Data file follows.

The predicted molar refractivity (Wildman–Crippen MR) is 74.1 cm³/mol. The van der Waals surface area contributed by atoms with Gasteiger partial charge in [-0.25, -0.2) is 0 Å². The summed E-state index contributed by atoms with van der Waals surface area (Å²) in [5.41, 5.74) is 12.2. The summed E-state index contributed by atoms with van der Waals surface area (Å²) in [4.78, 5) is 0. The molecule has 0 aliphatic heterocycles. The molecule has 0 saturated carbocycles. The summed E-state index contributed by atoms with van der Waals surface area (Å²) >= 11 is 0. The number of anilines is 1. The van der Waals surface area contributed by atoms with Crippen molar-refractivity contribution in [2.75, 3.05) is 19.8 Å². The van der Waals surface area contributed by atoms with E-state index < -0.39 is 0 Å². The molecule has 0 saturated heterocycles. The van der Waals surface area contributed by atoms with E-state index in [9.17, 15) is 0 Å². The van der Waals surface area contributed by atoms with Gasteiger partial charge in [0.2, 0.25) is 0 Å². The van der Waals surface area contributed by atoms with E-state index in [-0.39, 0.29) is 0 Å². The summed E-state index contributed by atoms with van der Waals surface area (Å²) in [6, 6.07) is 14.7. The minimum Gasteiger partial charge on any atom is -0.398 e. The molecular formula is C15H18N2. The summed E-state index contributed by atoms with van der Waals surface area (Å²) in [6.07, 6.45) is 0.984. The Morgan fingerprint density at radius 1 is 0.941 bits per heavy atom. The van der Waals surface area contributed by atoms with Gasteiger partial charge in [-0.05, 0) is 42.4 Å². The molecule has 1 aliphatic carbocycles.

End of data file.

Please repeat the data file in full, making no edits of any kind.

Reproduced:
The predicted molar refractivity (Wildman–Crippen MR) is 74.1 cm³/mol. The van der Waals surface area contributed by atoms with Gasteiger partial charge in [-0.25, -0.2) is 0 Å². The summed E-state index contributed by atoms with van der Waals surface area (Å²) in [5.41, 5.74) is 12.2. The summed E-state index contributed by atoms with van der Waals surface area (Å²) in [4.78, 5) is 0. The molecule has 0 aliphatic heterocycles. The molecule has 0 saturated carbocycles. The summed E-state index contributed by atoms with van der Waals surface area (Å²) >= 11 is 0. The number of anilines is 1. The van der Waals surface area contributed by atoms with Crippen molar-refractivity contribution in [2.75, 3.05) is 19.8 Å². The van der Waals surface area contributed by atoms with E-state index < -0.39 is 0 Å². The molecule has 0 saturated heterocycles. The van der Waals surface area contributed by atoms with E-state index in [9.17, 15) is 0 Å². The van der Waals surface area contributed by atoms with Gasteiger partial charge in [0.2, 0.25) is 0 Å². The van der Waals surface area contributed by atoms with E-state index in [-0.39, 0.29) is 0 Å². The summed E-state index contributed by atoms with van der Waals surface area (Å²) in [6, 6.07) is 14.7. The minimum Gasteiger partial charge on any atom is -0.398 e. The molecular formula is C15H18N2. The summed E-state index contributed by atoms with van der Waals surface area (Å²) in [6.07, 6.45) is 0.984. The Morgan fingerprint density at radius 1 is 0.941 bits per heavy atom. The van der Waals surface area contributed by atoms with Gasteiger partial charge in [-0.05, 0) is 42.4 Å². The molecule has 1 aliphatic carbocycles.